Most people attribute flaring of these disputes to BJP’s Hindu identity politics, which seems to be only a partial truth. Partial because BJP did not create these disputes, and it could not have created, if there were not a festering wounds on the Hindu psyche and corresponding Muslim pride, if not in the acts of vandalism themselves, but in the bravery of the historical charters who inflicted this wound to Hindu civilization. No serious effort was ever made for reconciliation on this medieval barbarity. Our historians tried to whitewash these shameful acts of destruction of temples and building mosques on them through spacious theories of temple destruction being a common practice by kings in that era. This last even to the extent that the NCERT1 book suggests that the destruction of Somanatha temple by Mahmud Ghazani was same in character as Rajendra I, the Chola King, carrying away statues of deities from the temples of defeated Hindu kings. The combined effect of this white washing, equating two very different motives of the kings, often expressed pride by Muslim leader in ruling hover Hindus for eight hundred years like slaves (Sir Syed Ahmad Khan, as the most famous) never allowed the Hindu wounds to heal. I have talked to many Hindus on this issue, and what rankles them the most is denial that there were any such atrocities perpetrated on their ancesters. BJP found this festering wound useful in its politics and used it. But in its own right any democratic and justly secular nation should have addressed it through its normal politics. Now all these temples which were destroyed and particularly ones converted into mosques or built mosques forcibly on their grounds will open up. Neither BJP can stop it nor the extremely biased so-called liberals who killed secularism in India by completely distorting it.
Richard Eaton2, one of the historians who white washes these atrocities himself gives a list of eighty prominent temples destroyed by Muslim kings. Sita Ram Goel takes this number to thousands. Many of these destroyed temples were converted into mosques or built mosques on the same site with their material. Arun Shourie3 in an interesting artile titled “Hideaway Communalism” gives a list of seven such mosques: Qawwat al-Islam Mosque, The Mosque at Jaunpur, The Mosque at Qanauj, Jami (Masjid) at Etawah, Babri Masjid at Ayodhya (this one settled by the Supreme Court), Mosques of Alamgir (Aurangzeb) (the Gyanvapi Mosque), Mosque at Mathura at sitev of Govind Dev Mandir. The list is based on a book written by very reputed Islamic scholar Maulana Hakim Sayid Abdul Hai. Proper research may reveal dozens, if not hundreds, such mosques. Sooner or later they all will become part of the raging controversy in the country.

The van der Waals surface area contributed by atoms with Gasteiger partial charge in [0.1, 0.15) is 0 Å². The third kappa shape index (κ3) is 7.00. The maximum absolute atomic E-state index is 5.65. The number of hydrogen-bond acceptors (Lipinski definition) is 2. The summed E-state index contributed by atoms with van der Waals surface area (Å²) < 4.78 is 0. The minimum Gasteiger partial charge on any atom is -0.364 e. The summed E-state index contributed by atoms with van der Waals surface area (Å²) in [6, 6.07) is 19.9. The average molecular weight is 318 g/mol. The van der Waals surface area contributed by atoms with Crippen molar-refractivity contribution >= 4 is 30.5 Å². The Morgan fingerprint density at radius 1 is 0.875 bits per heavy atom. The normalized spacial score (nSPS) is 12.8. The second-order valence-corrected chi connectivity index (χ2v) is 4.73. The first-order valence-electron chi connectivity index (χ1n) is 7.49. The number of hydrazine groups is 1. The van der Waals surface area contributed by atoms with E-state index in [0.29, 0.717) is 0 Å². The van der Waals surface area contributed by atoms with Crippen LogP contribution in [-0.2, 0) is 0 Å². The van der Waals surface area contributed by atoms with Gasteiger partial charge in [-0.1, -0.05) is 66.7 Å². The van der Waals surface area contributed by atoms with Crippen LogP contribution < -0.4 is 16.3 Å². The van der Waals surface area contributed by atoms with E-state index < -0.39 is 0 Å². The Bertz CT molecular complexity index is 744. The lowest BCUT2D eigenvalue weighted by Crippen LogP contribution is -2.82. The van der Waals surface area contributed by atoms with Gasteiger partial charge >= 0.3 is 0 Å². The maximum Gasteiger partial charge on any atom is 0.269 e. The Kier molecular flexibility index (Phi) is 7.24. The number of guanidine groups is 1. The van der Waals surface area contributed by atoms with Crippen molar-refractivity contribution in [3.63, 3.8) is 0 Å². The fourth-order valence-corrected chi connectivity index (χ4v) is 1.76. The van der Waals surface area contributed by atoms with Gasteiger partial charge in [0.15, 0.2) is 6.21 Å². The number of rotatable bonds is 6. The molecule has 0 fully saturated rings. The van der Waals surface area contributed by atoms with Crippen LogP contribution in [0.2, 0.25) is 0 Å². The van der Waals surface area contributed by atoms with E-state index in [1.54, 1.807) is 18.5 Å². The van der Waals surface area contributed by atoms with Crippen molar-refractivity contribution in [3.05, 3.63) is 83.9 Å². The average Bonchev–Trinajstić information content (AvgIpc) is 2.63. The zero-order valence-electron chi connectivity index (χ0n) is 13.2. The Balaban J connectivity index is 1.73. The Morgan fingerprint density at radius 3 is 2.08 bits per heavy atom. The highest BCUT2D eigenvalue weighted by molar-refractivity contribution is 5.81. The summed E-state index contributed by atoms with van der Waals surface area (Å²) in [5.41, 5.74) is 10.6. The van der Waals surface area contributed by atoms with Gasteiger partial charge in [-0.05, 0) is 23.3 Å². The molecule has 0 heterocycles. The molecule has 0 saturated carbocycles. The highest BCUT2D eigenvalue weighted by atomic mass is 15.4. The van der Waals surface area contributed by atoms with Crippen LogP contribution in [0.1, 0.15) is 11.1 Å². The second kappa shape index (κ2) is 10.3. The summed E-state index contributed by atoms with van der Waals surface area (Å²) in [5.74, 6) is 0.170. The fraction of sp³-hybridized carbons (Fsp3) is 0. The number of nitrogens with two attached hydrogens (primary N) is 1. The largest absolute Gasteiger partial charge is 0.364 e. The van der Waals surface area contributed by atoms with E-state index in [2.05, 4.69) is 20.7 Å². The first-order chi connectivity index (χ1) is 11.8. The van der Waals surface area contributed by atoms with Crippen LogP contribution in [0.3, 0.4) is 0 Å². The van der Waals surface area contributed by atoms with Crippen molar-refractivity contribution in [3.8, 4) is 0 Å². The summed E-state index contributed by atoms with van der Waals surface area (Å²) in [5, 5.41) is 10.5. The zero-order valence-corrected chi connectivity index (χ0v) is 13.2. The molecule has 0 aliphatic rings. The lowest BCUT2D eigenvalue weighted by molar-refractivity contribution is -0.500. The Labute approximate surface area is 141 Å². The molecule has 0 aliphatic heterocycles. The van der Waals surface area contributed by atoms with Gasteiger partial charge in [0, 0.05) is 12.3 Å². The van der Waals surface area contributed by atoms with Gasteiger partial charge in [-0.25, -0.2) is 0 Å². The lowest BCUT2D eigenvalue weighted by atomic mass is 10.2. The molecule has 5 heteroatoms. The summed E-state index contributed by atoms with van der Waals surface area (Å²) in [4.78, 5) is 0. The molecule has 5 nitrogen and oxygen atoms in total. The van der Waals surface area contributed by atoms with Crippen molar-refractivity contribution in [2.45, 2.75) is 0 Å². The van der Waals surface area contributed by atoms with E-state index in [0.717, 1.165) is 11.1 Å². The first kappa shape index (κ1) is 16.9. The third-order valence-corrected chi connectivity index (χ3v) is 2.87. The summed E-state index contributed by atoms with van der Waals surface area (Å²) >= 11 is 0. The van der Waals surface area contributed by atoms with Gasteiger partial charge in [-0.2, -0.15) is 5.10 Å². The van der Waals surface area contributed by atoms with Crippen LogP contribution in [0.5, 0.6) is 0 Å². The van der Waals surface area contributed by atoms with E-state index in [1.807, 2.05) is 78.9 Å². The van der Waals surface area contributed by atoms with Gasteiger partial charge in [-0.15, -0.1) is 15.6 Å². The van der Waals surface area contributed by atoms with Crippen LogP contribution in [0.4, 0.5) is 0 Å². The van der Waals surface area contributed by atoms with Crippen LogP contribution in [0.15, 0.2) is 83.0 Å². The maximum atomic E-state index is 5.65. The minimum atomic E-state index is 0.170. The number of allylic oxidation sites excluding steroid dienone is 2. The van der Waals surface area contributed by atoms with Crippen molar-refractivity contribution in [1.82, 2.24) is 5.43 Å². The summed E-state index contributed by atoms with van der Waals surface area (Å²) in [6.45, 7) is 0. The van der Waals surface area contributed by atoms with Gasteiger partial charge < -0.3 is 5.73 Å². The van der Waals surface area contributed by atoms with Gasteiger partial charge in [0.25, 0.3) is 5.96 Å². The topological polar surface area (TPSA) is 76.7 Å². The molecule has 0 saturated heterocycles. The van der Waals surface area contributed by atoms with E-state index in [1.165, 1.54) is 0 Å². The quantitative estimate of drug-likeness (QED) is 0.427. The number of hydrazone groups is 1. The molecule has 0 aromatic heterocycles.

The Hindu-hardliners will demand control of all these mosques. In the first phase, for many of these mosques some so-called secular historians will come forwards and will try to obfuscate the issue by saying that there is no conclusive proof whether this of that mosque was constructed on a temple, or whether on an abandoned temple or on an active temple after destruction. It would be tough work for them now, as too much material is available to all public and this ruse will not work. In the second stage the fundamental Islamic principle of “once a mosque always a mosque” will be quoted, which will get a legal support from the waqf principle that once a property becomes invested in waqf can not be taken back. This tangle will be unresolvable and will further communalism the society. Distrust and hatred between the two community will keep on spiraling up.
The country should make all efforts to arrest this dangerous development and return to sanity, the communities in question should re-establish trust, and mutual goodwill towards each other. Resolving the issue of medieval temple destruction and converting them to mosques alone will will not solve our problems, but it will remove one painful point and may prepare ground for resolving other issues.
What could be done?
It seems to me to stem the mandir-musjid acrimony one has to be completely honest and fist has to acknowledge the wrongs done by Muslim kings without ifs, buts and without propounding unsustainable theories. A joint commission of historians and religious people from both sides can ascertain at the least the prominent temples destroyed and mosques built on them. Acknowledging that can be the first step.
As a second step hardliner Hindus have to understand that the barbarity of bigoted Muslim kings of that era can not be revisited on the nation again in the 21st century. Acknowledgment of the atrocities and considering them subhuman acts of religious bigotry should be enough. The ownership of the mosques should remain where it is today. No handing over, or changing the character of the place of worship. We are no more barbarians even if some are pushing us to be.
The Muslim community, and particularly the Islamists, have to learn not to throw these acts of bigotry on the face of their Hindu compatriots as heroic acts and stop taking pride in them. And in those who committed them.